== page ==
Sometimes life just happens to you -- one day you may look in the mirror and see an older person staring back at you. What are these crow's feet and fine lines around your eyes? How did they suddenly appear, and more importantly, can you get rid of them?
Taking a walk through any beauty products department can leave you more confused about what sort of eye care you might need. Cosmetics companies have flooded the market with moisturizers, creams, gels and rejuvenating serums, all promising younger-looking skin around your eyes. With prices ranging anywhere from $15 to more than $100, you can feel like you need to spend a fortune to take care of your eyes, but eye cream often is just glorified moisturizer packaged in a tiny bottle. Do you really need a specialized moisturizer for your eyes?
Cosmetics companies claim the reason you need a separate eye cream is because the skin around your eyes is a little different from the rest of your face. First of all, this skin is indeed thinner and shows signs of aging more quickly than other areas of the face do. This thinness makes it more delicate and vulnerable, and it's more prone to allergic reactions than other facial skin. The skin around the eyes also gets a much greater workout; every time you move your eyes, whether you squint, smile or widen them in surprise, you're working out the tiny muscles around your eyes. Over time, this skin dries out and forms small wrinkles, sometimes called crow's feet. Smoking and exposure to the sun's harmful ultraviolet rays can also encourage wrinkles to form.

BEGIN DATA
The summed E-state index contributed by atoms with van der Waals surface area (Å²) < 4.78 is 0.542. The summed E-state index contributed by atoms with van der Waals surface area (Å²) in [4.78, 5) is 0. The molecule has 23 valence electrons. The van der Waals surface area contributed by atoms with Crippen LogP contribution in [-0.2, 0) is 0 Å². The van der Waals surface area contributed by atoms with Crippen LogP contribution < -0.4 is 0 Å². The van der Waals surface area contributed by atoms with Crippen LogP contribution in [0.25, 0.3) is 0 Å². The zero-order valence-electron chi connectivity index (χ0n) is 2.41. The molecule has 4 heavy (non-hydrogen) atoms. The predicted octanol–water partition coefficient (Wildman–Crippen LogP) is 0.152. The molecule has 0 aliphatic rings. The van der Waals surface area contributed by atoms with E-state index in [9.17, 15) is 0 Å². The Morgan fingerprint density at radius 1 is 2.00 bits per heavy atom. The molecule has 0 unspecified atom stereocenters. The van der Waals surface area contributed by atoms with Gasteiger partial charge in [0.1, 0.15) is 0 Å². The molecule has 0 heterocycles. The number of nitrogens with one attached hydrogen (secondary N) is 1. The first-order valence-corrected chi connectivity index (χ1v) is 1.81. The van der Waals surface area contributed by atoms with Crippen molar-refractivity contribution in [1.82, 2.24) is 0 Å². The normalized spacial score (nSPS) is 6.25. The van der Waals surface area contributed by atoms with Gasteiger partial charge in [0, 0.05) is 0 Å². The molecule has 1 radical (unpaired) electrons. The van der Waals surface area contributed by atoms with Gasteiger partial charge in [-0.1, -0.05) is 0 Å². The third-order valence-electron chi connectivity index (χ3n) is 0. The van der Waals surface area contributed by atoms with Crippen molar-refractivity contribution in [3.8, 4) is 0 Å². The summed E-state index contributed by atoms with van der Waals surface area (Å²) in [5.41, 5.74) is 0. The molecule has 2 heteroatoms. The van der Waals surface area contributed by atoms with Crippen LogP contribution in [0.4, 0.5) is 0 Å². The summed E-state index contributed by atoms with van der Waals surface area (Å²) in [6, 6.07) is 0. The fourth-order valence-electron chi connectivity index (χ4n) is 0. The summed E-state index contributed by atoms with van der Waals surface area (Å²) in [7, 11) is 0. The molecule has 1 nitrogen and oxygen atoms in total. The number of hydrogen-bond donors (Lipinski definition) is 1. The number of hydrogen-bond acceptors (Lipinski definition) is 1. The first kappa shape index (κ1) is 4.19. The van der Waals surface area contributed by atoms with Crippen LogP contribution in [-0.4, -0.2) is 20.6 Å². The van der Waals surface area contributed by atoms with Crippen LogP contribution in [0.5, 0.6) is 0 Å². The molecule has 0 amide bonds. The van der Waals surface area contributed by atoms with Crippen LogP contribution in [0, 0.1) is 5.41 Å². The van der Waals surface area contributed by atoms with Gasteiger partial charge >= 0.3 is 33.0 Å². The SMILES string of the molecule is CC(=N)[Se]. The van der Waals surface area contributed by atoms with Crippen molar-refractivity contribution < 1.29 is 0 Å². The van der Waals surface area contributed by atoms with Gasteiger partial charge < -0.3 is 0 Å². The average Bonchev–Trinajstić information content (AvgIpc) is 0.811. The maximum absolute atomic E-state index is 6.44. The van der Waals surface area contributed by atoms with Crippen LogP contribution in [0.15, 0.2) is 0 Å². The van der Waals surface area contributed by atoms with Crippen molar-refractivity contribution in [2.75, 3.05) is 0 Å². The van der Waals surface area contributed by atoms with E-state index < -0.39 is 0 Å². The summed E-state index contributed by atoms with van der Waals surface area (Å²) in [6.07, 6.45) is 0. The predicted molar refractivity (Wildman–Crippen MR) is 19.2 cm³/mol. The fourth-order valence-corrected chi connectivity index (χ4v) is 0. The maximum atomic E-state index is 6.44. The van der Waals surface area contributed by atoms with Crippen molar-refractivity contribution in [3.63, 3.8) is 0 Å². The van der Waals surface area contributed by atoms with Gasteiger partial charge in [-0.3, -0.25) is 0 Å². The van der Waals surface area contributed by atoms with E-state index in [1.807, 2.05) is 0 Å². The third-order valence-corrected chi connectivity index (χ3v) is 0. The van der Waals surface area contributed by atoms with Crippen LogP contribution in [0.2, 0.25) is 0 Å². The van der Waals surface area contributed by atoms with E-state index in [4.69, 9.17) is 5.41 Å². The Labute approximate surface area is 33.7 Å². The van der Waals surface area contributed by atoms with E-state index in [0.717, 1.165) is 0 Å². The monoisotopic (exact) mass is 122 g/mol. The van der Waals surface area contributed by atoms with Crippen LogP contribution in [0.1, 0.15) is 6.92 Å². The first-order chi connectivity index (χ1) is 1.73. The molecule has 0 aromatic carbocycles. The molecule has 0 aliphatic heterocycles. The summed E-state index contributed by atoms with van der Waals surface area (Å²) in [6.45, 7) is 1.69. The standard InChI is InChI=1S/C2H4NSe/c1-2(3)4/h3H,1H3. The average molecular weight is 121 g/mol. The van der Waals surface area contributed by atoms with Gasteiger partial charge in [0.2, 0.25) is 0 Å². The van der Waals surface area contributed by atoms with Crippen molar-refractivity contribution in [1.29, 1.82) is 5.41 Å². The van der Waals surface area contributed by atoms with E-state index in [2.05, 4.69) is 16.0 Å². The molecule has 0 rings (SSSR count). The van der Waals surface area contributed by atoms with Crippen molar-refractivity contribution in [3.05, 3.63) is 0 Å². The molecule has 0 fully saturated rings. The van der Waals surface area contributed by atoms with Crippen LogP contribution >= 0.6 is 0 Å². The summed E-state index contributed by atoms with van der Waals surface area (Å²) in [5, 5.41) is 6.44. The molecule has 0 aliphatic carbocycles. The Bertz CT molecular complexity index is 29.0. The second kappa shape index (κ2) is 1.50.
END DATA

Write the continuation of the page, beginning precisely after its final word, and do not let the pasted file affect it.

Skin under the eyes can be prone to puffiness if fluid builds up there -- allergies and sinus problems can also cause the eyes to puff. When the epidermis becomes thinner and the underlying veins become more prominent, dark circles can form. Heredity, lack of sleep, too much sun exposure and aging can all cause dark circles.
Unlike skin on the rest of your face, the eye area does not contain oil glands that can help keep this skin moist. This is part of the reason why beauty companies and experts recommend using a separate eye cream.
Next, we'll discuss what eye creams can and can't do as we examine whether you really do need a separate product just for your eyes.